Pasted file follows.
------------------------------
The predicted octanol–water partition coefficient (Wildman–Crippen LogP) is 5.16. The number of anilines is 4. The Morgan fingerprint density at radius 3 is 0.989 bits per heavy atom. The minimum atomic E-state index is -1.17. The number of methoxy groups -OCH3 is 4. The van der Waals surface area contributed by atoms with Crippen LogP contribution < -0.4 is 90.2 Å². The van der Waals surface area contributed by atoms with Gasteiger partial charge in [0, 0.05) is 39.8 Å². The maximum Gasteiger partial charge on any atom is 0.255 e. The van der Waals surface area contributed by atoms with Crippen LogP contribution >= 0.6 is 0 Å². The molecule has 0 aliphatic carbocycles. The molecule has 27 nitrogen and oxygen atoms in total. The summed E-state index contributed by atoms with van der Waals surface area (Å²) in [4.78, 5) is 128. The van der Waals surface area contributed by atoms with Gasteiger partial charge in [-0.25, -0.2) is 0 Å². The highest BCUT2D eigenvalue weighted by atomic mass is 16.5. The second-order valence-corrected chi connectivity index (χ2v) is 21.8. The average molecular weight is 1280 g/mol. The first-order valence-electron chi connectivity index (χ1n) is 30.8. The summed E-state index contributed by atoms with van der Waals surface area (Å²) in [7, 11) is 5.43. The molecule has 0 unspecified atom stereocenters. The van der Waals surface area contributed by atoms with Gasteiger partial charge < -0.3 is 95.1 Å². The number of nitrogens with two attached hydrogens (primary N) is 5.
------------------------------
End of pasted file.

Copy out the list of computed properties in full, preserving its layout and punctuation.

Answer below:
The predicted octanol–water partition coefficient (Wildman–Crippen LogP) is 5.16. The number of anilines is 4. The Morgan fingerprint density at radius 3 is 0.989 bits per heavy atom. The minimum atomic E-state index is -1.17. The number of methoxy groups -OCH3 is 4. The van der Waals surface area contributed by atoms with Crippen LogP contribution < -0.4 is 90.2 Å². The van der Waals surface area contributed by atoms with Gasteiger partial charge in [0, 0.05) is 39.8 Å². The maximum Gasteiger partial charge on any atom is 0.255 e. The van der Waals surface area contributed by atoms with Crippen LogP contribution >= 0.6 is 0 Å². The molecule has 0 aliphatic carbocycles. The molecule has 27 nitrogen and oxygen atoms in total. The summed E-state index contributed by atoms with van der Waals surface area (Å²) in [4.78, 5) is 128. The van der Waals surface area contributed by atoms with Gasteiger partial charge in [-0.25, -0.2) is 0 Å². The highest BCUT2D eigenvalue weighted by atomic mass is 16.5. The second-order valence-corrected chi connectivity index (χ2v) is 21.8. The average molecular weight is 1280 g/mol. The first-order valence-electron chi connectivity index (χ1n) is 30.8. The summed E-state index contributed by atoms with van der Waals surface area (Å²) in [7, 11) is 5.43. The molecule has 0 unspecified atom stereocenters. The van der Waals surface area contributed by atoms with Gasteiger partial charge < -0.3 is 95.1 Å². The number of nitrogens with two attached hydrogens (primary N) is 5.